Judge Dismisses Burger King Franchisee Lawsuit Over Pricing Limits

A year ago, a group representing around 75% of Burger King franchisees filed a lawsuit against BK corporate, claiming that they were losing money on some products because they were not allowed to sell them for more than one dollar. And now a judge in Florida has dismissed the lawsuit, saying the King was within his rights.

When the lawsuit was filed, a rep for the National Franchisee Association had said that the all-inclusive cost to a franchise for a double cheeseburger was around $1.10/sandwich, meaning the restaurants were losing cash for each one they sold.

In April, Burger King Corporate raised the maximum price to $1.29, but franchisees still believed that the company didn’t have the right to unilaterally impose maximum prices.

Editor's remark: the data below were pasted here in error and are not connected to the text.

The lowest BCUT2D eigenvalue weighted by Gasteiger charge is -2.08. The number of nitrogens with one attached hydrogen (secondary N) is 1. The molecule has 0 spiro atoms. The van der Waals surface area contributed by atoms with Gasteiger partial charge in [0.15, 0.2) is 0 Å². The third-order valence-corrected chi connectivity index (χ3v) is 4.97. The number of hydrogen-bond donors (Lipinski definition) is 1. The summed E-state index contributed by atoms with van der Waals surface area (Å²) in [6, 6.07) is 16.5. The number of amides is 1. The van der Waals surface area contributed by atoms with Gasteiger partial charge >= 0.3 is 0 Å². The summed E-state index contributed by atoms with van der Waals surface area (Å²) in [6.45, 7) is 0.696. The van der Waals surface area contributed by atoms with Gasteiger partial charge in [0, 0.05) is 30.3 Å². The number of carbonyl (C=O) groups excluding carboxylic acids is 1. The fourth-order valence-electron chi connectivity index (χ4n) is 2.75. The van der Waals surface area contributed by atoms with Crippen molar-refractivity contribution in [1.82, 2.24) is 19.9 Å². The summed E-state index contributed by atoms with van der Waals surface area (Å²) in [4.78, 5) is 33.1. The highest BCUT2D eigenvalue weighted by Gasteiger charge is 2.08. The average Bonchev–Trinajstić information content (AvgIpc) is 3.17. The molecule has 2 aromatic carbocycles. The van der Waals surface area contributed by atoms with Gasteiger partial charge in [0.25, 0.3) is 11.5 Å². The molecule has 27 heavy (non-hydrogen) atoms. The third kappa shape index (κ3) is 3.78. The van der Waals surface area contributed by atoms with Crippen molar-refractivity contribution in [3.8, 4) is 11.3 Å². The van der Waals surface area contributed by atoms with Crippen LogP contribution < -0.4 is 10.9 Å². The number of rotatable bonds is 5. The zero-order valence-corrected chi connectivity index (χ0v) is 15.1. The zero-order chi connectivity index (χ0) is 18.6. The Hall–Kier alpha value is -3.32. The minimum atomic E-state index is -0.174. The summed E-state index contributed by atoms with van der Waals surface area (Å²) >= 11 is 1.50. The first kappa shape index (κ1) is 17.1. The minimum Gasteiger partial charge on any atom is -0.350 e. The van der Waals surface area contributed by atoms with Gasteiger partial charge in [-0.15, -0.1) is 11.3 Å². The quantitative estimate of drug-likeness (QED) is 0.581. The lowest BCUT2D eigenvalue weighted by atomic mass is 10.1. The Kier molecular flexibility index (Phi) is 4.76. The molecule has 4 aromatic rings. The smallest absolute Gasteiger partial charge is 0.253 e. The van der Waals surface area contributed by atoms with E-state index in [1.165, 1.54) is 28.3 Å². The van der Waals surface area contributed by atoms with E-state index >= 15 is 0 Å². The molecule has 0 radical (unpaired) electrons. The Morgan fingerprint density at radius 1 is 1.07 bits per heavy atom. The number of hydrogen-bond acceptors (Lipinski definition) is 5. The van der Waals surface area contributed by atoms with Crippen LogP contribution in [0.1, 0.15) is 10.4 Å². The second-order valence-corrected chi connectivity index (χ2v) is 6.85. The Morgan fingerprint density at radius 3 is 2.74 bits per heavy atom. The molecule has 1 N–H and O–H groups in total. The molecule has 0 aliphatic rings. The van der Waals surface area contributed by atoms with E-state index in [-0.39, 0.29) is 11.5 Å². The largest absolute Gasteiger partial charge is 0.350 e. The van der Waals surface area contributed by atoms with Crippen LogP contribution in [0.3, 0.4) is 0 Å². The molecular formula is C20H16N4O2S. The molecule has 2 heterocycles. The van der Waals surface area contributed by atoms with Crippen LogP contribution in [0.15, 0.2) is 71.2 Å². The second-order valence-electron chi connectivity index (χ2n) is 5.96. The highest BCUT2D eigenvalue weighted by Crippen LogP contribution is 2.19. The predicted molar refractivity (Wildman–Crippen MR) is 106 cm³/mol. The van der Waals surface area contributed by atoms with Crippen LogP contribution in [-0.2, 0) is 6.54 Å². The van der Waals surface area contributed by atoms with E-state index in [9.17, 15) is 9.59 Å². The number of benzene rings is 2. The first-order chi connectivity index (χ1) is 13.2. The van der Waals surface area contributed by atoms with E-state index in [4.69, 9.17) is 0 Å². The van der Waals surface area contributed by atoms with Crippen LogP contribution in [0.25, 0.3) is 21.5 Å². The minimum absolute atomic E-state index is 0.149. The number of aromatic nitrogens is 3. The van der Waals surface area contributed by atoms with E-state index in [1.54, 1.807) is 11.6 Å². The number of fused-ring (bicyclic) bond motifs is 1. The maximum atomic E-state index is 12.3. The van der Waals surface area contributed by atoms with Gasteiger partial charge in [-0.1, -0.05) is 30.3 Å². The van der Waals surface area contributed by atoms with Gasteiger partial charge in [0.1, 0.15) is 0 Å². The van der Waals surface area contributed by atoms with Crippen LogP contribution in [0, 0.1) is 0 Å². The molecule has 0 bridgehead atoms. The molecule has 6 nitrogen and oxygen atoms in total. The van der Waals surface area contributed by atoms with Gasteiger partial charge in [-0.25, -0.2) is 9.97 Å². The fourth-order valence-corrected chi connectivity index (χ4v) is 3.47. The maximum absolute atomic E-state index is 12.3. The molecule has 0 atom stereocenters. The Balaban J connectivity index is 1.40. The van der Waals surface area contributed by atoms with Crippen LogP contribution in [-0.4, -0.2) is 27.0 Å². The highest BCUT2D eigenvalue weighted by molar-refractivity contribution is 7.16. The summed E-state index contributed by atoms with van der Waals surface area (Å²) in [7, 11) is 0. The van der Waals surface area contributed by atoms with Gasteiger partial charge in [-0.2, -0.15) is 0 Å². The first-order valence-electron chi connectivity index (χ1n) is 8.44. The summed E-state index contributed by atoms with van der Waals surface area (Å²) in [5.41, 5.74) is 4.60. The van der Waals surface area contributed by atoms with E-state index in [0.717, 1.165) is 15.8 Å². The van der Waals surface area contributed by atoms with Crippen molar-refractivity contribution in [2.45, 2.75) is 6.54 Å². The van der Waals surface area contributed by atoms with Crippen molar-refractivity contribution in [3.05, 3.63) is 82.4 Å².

However, the judge in Florida disagreed:

There is nothing about the pricing decision that suggests BKC was doing anything other than seeking to promote the performance of its franchisees. Nothing about this action suggests bad faith.

The South Florida Business Journal quotes an anonymous source as saying that the franchisees are still considering more legal action:

While franchisees are disappointed with the court’s ruling, the right to price is vital to entrepreneurs’ ability to run successful business operations. The NFA is reviewing all legal avenues before it including the right to appeal this maximum pricing issue.

What do you think — Should franchisees be able to determine their own pricing? Or should fast food companies be able to tell them that they might lose money on some sales if they think it will lead to greater overall sales?

Burger King franchisee suit dismissed [bizjournals.com]